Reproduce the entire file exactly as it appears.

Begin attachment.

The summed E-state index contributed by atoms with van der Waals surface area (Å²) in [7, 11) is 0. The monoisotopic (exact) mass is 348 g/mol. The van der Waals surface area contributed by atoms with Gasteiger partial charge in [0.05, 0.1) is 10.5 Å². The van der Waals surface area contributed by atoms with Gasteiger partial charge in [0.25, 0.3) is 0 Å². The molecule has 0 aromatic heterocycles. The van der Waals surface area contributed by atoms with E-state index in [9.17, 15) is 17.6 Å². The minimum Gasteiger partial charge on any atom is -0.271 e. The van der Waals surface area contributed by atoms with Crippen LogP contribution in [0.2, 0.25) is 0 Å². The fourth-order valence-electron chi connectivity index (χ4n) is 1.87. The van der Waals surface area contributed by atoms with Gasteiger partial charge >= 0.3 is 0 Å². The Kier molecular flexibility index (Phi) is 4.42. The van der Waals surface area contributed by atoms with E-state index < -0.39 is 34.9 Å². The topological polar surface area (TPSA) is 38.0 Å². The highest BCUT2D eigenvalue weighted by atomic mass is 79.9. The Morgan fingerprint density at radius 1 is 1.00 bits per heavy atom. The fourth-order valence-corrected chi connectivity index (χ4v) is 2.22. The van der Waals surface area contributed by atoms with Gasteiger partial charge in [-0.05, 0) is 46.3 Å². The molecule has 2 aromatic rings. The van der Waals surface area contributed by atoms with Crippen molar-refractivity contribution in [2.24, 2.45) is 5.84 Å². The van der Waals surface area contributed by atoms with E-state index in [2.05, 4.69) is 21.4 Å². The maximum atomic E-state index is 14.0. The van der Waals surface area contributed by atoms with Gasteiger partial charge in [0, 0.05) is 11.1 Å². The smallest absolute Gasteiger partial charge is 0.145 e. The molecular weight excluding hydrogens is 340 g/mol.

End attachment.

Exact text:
The summed E-state index contributed by atoms with van der Waals surface area (Å²) in [7, 11) is 0. The monoisotopic (exact) mass is 348 g/mol. The van der Waals surface area contributed by atoms with Gasteiger partial charge in [0.05, 0.1) is 10.5 Å². The van der Waals surface area contributed by atoms with Gasteiger partial charge in [0.25, 0.3) is 0 Å². The molecule has 0 aromatic heterocycles. The van der Waals surface area contributed by atoms with E-state index in [9.17, 15) is 17.6 Å². The minimum Gasteiger partial charge on any atom is -0.271 e. The van der Waals surface area contributed by atoms with Crippen LogP contribution in [0.2, 0.25) is 0 Å². The fourth-order valence-electron chi connectivity index (χ4n) is 1.87. The van der Waals surface area contributed by atoms with Gasteiger partial charge >= 0.3 is 0 Å². The Kier molecular flexibility index (Phi) is 4.42. The van der Waals surface area contributed by atoms with E-state index < -0.39 is 34.9 Å². The topological polar surface area (TPSA) is 38.0 Å². The highest BCUT2D eigenvalue weighted by atomic mass is 79.9. The Morgan fingerprint density at radius 1 is 1.00 bits per heavy atom. The fourth-order valence-corrected chi connectivity index (χ4v) is 2.22. The van der Waals surface area contributed by atoms with Gasteiger partial charge in [-0.05, 0) is 46.3 Å². The molecule has 2 aromatic rings. The van der Waals surface area contributed by atoms with Crippen molar-refractivity contribution in [2.24, 2.45) is 5.84 Å². The van der Waals surface area contributed by atoms with E-state index in [2.05, 4.69) is 21.4 Å². The maximum atomic E-state index is 14.0. The van der Waals surface area contributed by atoms with Gasteiger partial charge in [0, 0.05) is 11.1 Å². The smallest absolute Gasteiger partial charge is 0.145 e. The molecular weight excluding hydrogens is 340 g/mol.